My opinion is this author is from a big city - like NYC, or LA - and has never ventured outside his limits to see human be-ings of the heartland already drive only when it's necessary; we already know our neighbors - at least the ones who wish to be known, or we wish to know (think No-You-Aints). We don't need no stinking buses or trains to make us act more humanely.
I wonder if the opposite will become true - people start hating each other more because they're forced to interact with others who play as nicely as they do, which is probably not at all. Familiarity breeds contempt.
Here's a conspiracy theory for you: Get all the lemmings onto buses and trains, and then the terrorist will have an easier/compact target. (I figured I may as well give you a conspiracy theory every now and again to help the less fortunate. You're welcome. I'm just doing my part.)
I like living in a smaller community. I like having clean air and stress-free shopping. I don't like living, as my mom would say, "elbow to arsehole" - so city living isn't for me. No Sir-eee, Bob. Thanks anyway.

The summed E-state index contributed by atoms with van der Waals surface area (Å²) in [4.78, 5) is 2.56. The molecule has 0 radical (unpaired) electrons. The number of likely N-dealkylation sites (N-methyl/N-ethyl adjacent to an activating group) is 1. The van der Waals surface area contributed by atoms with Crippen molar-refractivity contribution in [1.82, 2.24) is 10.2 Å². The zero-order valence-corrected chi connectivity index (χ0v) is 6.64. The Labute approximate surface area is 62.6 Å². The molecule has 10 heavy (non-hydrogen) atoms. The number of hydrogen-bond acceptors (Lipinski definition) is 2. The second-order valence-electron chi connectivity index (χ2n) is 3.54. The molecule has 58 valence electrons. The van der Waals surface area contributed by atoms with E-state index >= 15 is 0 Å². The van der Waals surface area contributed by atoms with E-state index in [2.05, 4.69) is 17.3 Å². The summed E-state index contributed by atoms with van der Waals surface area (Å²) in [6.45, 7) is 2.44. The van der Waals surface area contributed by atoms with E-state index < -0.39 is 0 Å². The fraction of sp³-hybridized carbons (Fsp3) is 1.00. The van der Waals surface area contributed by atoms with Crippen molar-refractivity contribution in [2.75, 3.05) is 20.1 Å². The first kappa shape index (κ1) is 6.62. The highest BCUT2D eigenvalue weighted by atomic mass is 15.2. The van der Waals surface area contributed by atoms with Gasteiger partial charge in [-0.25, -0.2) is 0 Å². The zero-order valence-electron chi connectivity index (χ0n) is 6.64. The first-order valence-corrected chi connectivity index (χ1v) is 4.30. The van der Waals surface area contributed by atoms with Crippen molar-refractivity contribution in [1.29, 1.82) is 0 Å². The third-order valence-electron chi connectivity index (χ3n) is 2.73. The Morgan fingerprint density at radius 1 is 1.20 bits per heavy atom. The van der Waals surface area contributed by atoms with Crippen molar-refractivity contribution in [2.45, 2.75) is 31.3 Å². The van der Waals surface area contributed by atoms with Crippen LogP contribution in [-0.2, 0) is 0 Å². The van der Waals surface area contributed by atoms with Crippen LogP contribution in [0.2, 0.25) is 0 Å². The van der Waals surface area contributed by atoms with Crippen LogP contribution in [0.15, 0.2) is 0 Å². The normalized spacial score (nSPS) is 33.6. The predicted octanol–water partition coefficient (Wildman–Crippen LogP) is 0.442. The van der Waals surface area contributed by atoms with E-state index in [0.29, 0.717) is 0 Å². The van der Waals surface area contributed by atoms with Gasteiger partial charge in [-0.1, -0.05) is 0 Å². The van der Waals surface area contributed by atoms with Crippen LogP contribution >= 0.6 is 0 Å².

Did you know, while researching my current book project this weekend I discovered (or rediscovered?) the word 'ain't' is a contraction of 'I am not'? I did not know that. Did you? It's improper, and grammatically incorrect to say: "Aren't I?" because one doesn't say "I aren't" - the correct grammar is "Aren't you?" or "Aren't we/they?" and "Isn't s/he?" but about 100 years ago, if you wanted to express "I am not" in that fashion, you were to say: "A'n't I?" Or, "Am not I?" which, throughout the years became "ain't" and has since been shunned by English professors and mothers alike. I think the accepted form now is "Am I not?" but I amn't sure.
I still think we should use that word: amn't. It was good enough for my children as they were learning to speak.
"A'n't I correct?"
Enjoy & In Joy